Is kava kosher?

Picture of Kavahana

As we get into the holiday season, we wanted to address a common question we get regarding kava; is it kosher?

The word kosher means to be “pure” or “clean” and refers to food that has been ritually blessed. It is a part of the Jewish dietary laws or Kashrut, that is an important part of their religion and cultural history. Kosher is not a way of cooking, a common misunderstanding, but refers to a set of rules around eating certain foods. It’s so embedded in Jewish tradition that the principles of keeping food kosher are in the first five books of the Hebrew bible called the Torah. Keeping kosher is one of the commandments or a way to honor and obey God.

The kava root itself is a natural product and is considered kosher. However, its kosher status can be affected by the way it’s processed and any additives used. This is a big concern for more conventional store bought kava products like supplements and extracts as they tend to contain added ingredients (which may or may not be disclosed).

For a kava product to be kosher, all ingredients and processing aids must be kosher and free from non-kosher contamination. The facility where kava is processed should not process non-kosher items, or if it does, proper kashrut (kosher law) procedures must be followed to avoid cross-contamination.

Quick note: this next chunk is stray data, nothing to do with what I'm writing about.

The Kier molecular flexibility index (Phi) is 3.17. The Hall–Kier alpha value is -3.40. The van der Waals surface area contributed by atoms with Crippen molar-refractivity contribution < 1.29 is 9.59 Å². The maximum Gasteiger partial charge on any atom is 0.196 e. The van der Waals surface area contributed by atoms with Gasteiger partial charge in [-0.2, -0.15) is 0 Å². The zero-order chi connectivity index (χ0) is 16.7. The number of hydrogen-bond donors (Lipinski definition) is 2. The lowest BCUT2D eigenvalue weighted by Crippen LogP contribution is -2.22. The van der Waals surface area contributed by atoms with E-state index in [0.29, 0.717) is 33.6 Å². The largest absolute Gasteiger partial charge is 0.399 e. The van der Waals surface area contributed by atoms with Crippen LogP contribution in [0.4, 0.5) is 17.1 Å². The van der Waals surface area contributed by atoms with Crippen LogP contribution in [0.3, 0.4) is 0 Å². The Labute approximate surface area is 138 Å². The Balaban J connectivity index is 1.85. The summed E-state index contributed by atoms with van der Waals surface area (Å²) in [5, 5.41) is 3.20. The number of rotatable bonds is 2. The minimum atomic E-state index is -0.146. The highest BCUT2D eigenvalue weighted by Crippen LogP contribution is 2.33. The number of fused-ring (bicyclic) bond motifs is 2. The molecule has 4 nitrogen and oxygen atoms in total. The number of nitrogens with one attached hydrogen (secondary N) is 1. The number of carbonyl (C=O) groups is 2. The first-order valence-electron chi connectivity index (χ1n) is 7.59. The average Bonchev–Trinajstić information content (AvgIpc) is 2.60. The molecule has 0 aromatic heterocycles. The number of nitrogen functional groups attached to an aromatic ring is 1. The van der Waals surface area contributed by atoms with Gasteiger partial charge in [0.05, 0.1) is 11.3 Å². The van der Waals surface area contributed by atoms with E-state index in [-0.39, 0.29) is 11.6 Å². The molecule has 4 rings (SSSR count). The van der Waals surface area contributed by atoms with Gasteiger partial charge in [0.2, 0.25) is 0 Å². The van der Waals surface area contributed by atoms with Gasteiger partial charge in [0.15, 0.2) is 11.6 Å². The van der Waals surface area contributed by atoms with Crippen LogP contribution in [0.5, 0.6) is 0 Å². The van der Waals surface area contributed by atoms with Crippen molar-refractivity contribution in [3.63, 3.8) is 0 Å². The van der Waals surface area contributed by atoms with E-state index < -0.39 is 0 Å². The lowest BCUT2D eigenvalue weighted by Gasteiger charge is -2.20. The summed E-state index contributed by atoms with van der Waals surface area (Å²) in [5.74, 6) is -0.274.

For those who strictly adhere to kosher dietary laws, it’s important to look for a kosher certification on the product. This certification indicates that the product has been inspected and meets the standards of kosher law.  There are a bunch of different kosher symbols all signifying something different. For instance, specifying dairy, meat or baked goods all have a slightly different symbol starting with a “k” surrounded by a circle, known as the OK sign. If you are looking for a specific type of kosher certification, it’s important to know what symbol to look for.

There are also variations to the extent that someone can be kosher. This often is connected to different Jewish communities. Some might be more lenient with natural products like kava, while others might require strict certification. For example, some may just eat kosher on major holidays, while more orthodox communities typically require all foods to be strictly kosher and have certifications to ensure the process.

So the question of whether or not kava is kosher is a little complicated. Here are the key takeaways:

If you are not following a strict kosher rule, kava is kosher

If you follow a stricter, more orthodox kosher rule, you will want to be sure that the kava your buying has the certified kosher symbol on it.

No matter which you choose,  hope you enjoy it and have a lovely, and relaxing holiday season!

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Is kava kosher?


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